For many years I have enjoyed backpacking. Over the past 10 years, or so, I have been on five or six 50-mile backpacking trips. I enjoy spending time with family and friends and enjoying the beauty of the great outdoors. One of my favorite backpacking trips covers part of Kings Canyon and Sequoia National Parks. Three times I have been on a loop named Dead Man’s Canyon Loop. One of the best parts (especially for the two groups of scouts I hiked with) is where we go off-trail at Upper Ranger Meadow and hike to Big Bird Lake and the Tablelands.
One of the challenges with going off-trail lies with the possibility of getting lost – after all, you don’t have a trail to follow. In instances like this, it is critical to follow the directions of a guide. On my third trip hiking this loop, I was the designated guide for a group of 10. When we got to Upper Ranger Meadow, our faster hikers did not want to wait for everyone’s rest break and chose to hike for Big Bird Lake. (One of the three faster hikers had been on this loop two years prior and felt comfortable with getting to the lake.)
When you first leave the trail, you see a saddle ridge about a mile away – that is your first waypoint. The hiking is on granite and looks fairly straightforward, but can be fairly grueling at times. There is a small stream that bisects the hike to the top of the ridge. The big question is whether you stay to the left of the small stream or jump over the stream and go to the right. When I started leading the remainder of the group, I remembered that we needed to cross the stream. The rest of the hike to the saddle ridge was tiresome, but uneventful.
We found great joy as we reached Big Bird Lake and thought we would find the faster group swimming, but they were nowhere to be found. My wife and I backtracked for a little while looking for the missing three (our son, daughter and soon-to-be son-in-law). After a while we finally spotted them. They were on the other side of the stream. However, the little stream we crossed lower on the mountain had carved a fairly large ravine higher up on the mountain (with multiple little waterfalls) – they had no way to get across.
As a result, they had to descend to find a safe place to cross and I stood higher up on the mountain, waving my hands, to help direct them back to the correct “path”. Unfortunately, their discomfort with having to wait for others caused them to depart from the plan to stay together. This choice led to additional worry and hard work.
What does this experience have to do with the stock market and the experiences we have had over the past 10 months (the S&P 500 is down nearly 22 percent year-to-date)? When we work with our clients, one of the very first things we focus on is a long-term investment plan. We discuss the potential ups and downs of the stock market but also focus on the long-term results in the stock market. This long-term investment plan can feel grueling at times (many may feel that way right now) but if historic long-term returns continue, the long-term plan should result in great joy.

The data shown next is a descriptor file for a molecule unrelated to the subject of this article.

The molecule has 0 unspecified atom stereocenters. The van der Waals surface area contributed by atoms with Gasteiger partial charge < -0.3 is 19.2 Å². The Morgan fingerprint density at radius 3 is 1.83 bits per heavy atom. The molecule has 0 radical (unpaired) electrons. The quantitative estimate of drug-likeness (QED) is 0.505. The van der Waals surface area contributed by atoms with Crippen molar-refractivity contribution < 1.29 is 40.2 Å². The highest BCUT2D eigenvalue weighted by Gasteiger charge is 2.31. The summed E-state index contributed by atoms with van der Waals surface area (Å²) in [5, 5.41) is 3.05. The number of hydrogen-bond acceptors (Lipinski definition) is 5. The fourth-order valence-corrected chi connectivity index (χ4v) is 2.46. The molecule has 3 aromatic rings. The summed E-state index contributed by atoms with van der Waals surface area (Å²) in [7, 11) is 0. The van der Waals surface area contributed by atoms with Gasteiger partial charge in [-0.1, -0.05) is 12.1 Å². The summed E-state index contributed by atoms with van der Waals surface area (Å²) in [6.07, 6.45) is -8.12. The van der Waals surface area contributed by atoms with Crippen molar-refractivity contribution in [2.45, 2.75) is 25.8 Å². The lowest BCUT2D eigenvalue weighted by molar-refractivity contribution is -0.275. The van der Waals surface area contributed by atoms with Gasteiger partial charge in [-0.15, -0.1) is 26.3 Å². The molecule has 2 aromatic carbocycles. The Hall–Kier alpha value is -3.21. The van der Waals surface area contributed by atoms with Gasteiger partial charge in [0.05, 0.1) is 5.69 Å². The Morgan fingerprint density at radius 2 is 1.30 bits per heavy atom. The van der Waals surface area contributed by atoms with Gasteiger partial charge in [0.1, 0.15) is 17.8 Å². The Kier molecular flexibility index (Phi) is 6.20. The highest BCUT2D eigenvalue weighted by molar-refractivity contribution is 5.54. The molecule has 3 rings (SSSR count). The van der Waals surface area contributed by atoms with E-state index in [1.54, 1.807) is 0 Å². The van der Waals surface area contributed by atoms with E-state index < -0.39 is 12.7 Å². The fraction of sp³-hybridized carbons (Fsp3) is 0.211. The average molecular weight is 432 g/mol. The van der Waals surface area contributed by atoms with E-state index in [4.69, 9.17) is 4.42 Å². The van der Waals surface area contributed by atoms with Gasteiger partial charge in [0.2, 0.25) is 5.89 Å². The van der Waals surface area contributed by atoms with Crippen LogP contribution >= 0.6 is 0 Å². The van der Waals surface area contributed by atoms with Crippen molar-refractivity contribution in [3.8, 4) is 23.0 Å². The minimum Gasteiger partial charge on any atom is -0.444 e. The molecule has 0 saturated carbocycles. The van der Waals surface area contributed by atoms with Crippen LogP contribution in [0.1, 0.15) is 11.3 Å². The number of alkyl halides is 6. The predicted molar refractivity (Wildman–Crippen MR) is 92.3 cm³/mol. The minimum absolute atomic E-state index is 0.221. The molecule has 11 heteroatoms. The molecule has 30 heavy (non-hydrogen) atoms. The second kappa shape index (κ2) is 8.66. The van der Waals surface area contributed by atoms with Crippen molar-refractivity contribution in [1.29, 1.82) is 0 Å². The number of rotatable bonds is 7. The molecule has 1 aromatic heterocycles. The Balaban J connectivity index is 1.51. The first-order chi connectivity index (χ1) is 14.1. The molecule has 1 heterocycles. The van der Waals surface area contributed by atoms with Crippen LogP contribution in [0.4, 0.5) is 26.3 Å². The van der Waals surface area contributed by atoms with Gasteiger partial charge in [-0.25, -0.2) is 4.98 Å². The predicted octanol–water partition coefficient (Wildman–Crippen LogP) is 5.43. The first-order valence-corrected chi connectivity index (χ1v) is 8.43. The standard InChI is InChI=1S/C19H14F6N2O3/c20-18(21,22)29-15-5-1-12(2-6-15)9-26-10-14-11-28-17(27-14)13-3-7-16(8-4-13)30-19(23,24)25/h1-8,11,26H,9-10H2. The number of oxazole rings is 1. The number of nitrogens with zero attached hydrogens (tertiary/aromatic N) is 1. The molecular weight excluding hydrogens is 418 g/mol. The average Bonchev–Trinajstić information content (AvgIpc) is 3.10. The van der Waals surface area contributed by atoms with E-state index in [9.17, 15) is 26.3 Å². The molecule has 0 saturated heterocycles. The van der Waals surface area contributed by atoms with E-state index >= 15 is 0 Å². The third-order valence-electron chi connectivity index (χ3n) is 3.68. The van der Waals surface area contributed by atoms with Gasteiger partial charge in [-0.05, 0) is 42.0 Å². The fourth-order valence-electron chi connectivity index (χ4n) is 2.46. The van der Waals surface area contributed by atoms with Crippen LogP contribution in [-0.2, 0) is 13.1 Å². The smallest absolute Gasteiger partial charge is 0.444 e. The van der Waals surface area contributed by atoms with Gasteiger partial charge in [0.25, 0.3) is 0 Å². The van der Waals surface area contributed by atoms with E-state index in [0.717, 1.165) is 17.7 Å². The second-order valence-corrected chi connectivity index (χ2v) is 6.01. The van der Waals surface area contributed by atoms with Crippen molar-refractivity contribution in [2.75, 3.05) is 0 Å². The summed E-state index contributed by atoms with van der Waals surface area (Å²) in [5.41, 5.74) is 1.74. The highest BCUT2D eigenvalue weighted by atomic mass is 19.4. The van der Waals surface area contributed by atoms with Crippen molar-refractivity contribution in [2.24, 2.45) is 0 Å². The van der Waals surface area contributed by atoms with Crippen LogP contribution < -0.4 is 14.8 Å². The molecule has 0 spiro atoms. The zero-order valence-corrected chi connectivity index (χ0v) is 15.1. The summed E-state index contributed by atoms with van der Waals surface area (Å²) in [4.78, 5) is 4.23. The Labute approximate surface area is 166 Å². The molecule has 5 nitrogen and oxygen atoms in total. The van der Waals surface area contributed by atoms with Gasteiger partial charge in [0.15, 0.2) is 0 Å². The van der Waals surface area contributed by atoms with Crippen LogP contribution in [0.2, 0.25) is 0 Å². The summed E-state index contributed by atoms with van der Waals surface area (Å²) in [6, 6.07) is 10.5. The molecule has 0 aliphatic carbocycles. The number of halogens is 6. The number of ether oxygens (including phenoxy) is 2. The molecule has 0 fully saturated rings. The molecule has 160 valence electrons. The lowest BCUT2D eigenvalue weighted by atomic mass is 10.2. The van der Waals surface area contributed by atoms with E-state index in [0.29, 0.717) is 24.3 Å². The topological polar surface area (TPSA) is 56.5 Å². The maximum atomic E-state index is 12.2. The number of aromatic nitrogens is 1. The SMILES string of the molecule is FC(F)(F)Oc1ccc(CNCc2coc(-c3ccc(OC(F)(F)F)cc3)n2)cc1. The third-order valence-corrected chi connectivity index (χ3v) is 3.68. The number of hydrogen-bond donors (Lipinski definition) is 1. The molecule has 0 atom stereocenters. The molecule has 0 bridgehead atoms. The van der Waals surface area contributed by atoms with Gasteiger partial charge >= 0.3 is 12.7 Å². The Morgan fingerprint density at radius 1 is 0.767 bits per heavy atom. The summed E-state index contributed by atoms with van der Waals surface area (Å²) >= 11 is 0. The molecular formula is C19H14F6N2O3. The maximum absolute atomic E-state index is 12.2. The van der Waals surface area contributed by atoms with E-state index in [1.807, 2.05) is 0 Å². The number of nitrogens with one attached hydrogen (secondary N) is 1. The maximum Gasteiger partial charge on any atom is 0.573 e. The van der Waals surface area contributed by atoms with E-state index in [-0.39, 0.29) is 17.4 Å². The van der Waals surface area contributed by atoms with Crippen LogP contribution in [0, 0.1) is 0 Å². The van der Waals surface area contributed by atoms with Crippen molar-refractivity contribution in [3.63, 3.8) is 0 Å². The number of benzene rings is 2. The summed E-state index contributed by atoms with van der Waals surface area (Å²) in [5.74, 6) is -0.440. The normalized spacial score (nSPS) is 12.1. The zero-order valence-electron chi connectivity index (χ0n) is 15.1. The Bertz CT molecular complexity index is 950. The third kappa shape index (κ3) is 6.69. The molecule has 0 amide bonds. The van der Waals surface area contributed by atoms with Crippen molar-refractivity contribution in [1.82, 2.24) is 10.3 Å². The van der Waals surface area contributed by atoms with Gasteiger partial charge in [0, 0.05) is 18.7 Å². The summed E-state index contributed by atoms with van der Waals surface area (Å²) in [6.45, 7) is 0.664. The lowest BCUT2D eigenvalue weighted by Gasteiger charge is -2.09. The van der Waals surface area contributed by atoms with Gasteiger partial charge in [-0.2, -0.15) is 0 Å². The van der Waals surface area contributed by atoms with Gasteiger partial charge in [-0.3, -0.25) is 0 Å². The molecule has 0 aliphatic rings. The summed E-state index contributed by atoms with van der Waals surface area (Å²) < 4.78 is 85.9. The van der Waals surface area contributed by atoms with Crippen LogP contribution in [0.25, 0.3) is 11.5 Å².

However, we need to be careful that we don’t let investment discomfort result in a short-term plan change. Unfortunately, short-term plans can lead to other short-term plans and generally can lead to simply reacting to the stock market. Reacting to the stock market (i.e., jumping into the market when it looks good and jumping out when it looks scary) generally has been shown to reduce overall returns and cause more investment turmoil. Similar to my “lost” children’s short-term hiking plan, a short-term investment plan may result in losing ground and extra effort to achieve our goals.
This does not mean that someone can’t or shouldn’t change from one long-term plan to another long-term plan. After all, life is nothing but change, but it does suggest we need to look deeply to be sure we are not changing from a long-term plan to a short-term plan. Short-term investment plans may make achieving long-term goals more difficult.
The key to a greater chance for a successful long-term investment experience can be summarized into the following six items:
- Create an investment plan to fit your needs and risk tolerance. (https://www.montageadvisors.com/blog/to-van-or-not-to-van-that-is-the-investment-question)
- Structure a portfolio along the dimensions of expected returns. (https://www.montageadvisors.com/blog/marital-bliss-and-dimensions-of-return)
- Diversify globally. (https://www.montageadvisors.com/blog/road-trips-and-diversification)
- Manage expenses, investment turnover and taxes.
- Stay disciplined through market dips and swings. (https://www.montageadvisors.com/blog/speeding-tickets-and-timing-the-market)
- Don’t panic. Invest for the long term. (https://www.montageadvisors.com/blog/family-fears-resiliency-and-optimism)